Se­cret info on Scor­pene subs leaked, re­port sought Cen­tre clears law to ban com­mer­cial sur­ro­gacy THE NEW RULES

‘CAUSE FOR CON­CERN’ Navy in­sists In­dia’s on-or­der ves­sels not com­pro­mised

Hindustan Times ST (Mumbai) - HT Navi Mumbai Live - - FRONT PAGE - Rahul Singh and Rezaul H Laskar let­ters@hin­dus­tan­times.com Moushumi Das Gupta moushumi.gupta@hin­dus­tan­times.com

In­dia was scram­bling on Wed­nes­day to as­sess the vul­ner­a­bil­ity of its key Scor­pene sub­marines be­ing built in col­lab­o­ra­tion with a French com­pany after seem­ingly cru­cial de­tails of its com­bat ca­pa­bil­i­ties were leaked.

The gov­ern­ment sought a re­port from French ship­builder DCNS, which bagged the `23,562crore ($3.5 bil­lion) con­tract for six sub­marines in 2005, after The Aus­tralian news­pa­per re­ported that the doc­u­ments could prove an “in­tel­li­gence bo­nanza” for In­dia’s ri­vals such as Pak­istan and China.

The leak runs into 22,400 pages.

The mil­i­tary estab­lish­ment in­sisted that the leak was a “cause of con­cern” but was not se­ri­ous enough to com­pro­mise the Scor­pene sub­marines. How­ever, an of­fi­cial state­ment is­sued by DCNS in Paris ac­knowl­edged that the sen­si­tive data made pub­lic was a “se­ri­ous mat­ter”.

“This in­ves­ti­ga­tion will de­ter­mine the ex­act na­ture of the leaked doc­u­ments, the po­ten­tial dam­ages to DCNS cus­tomers as well as the re­spon­si­bil­i­ties for this leak­age,” DCNS said.

De­fence min­is­ter Manohar Par­rikar sought a re­port from the In­dian Navy chief Ad­mi­ral Su­nil Lanba on the “ex­tent of the leak”. Par­rikar, who said he learnt of the leak at mid­night on Tues­day, de­scribed it as a “case of hack­ing”.

“The first step is to iden­tify if it’s re­lated to us, and any­way it’s not all 100% leak,” said Par­rikar, who also met the navy chief to as­sess the sit­u­a­tion.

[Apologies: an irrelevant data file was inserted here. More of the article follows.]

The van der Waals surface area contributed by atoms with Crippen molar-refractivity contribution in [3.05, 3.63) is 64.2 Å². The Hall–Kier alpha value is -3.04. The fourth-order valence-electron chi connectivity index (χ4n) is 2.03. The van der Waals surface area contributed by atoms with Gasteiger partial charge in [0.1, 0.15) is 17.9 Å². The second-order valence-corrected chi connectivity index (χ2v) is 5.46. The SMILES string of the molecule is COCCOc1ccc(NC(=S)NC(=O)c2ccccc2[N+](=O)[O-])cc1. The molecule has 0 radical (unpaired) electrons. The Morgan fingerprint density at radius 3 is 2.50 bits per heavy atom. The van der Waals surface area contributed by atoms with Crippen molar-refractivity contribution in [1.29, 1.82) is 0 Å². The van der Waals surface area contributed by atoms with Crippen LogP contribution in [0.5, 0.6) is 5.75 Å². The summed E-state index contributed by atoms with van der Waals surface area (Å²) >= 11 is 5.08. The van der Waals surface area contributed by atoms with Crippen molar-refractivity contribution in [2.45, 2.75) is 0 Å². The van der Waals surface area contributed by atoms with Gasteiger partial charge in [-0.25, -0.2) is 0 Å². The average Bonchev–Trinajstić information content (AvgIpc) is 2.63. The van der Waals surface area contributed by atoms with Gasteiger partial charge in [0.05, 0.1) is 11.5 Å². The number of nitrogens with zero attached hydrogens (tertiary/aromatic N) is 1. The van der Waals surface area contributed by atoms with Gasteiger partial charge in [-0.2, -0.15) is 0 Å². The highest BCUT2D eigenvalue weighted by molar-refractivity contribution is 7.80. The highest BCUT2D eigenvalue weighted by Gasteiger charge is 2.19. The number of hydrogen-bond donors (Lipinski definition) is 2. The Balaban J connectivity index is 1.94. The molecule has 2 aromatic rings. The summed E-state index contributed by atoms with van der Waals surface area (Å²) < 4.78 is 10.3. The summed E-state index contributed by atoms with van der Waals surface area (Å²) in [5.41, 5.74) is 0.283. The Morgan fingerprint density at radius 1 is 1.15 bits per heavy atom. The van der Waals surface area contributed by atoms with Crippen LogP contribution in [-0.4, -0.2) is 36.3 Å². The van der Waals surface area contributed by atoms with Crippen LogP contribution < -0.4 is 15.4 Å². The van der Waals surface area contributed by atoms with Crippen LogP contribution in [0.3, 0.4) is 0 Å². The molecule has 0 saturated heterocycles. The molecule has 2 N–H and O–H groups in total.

The In­dian Navy said the source of the leak was ap­par­ently “from over­seas and not in In­dia”. A naval spokesman said the “avail­able in­for­ma­tion is be­ing ex­am­ined” at the de­fence min­istry and that “an anal­y­sis is be­ing car­ried out by the con­cerned spe­cial­ists”.

The main op­po­si­tion Congress de­manded a “com­plete se­cu­rity au­dit” of the de­fence min­istry fol­low­ing the leak. Party spokesman Ran­deep Sur­je­w­ala said the au­dit of should be done by a sit­ting Supreme Court judge. The In­dian Navy’s first Scor­pene sub­ma­rine be­fore be­ing un­docked from Mazagon docks in Mum­bai in April 2015.

In­dia un­veiled a draft law on Wed­nes­day to ban com­mer­cial sur­ro­gacy, de­cid­ing to block for­eign­ers, peo­ple of In­dian ori­gin, sin­gle par­ents and ho­mo­sex­u­als from hav­ing chil­dren through the rent-a-womb ser­vice.

For­eign min­is­ter Sushma Swaraj, who made the an­nounce­ment at a press con­fer­ence, linked the law to In­dian ethos.

“We do not recog­nise live-in and ho­mo­sex­ual re­la­tion­ships…. this is against our ethos,” Swaraj said shortly after the Union cab­i­net cleared the bill to reg­u­late the in­dus­try, es­ti­mated at more than `3,000 crore an­nu­ally.

Only in­fer­tile cou­ples who have been mar­ried for at least five years can seek a sur­ro­gate, who must be a close rel­a­tive, said Swaraj who headed a group of min­is­ters that re­viewed the sur­ro­gacy reg­u­la­tion bill that aims to end ex­ploita­tion of poor women. Close rel­a­tives “could in­clude a sis­ter or a sis­ter-in-law or a daugh­terin-law”, she said.

REUTERS FILE

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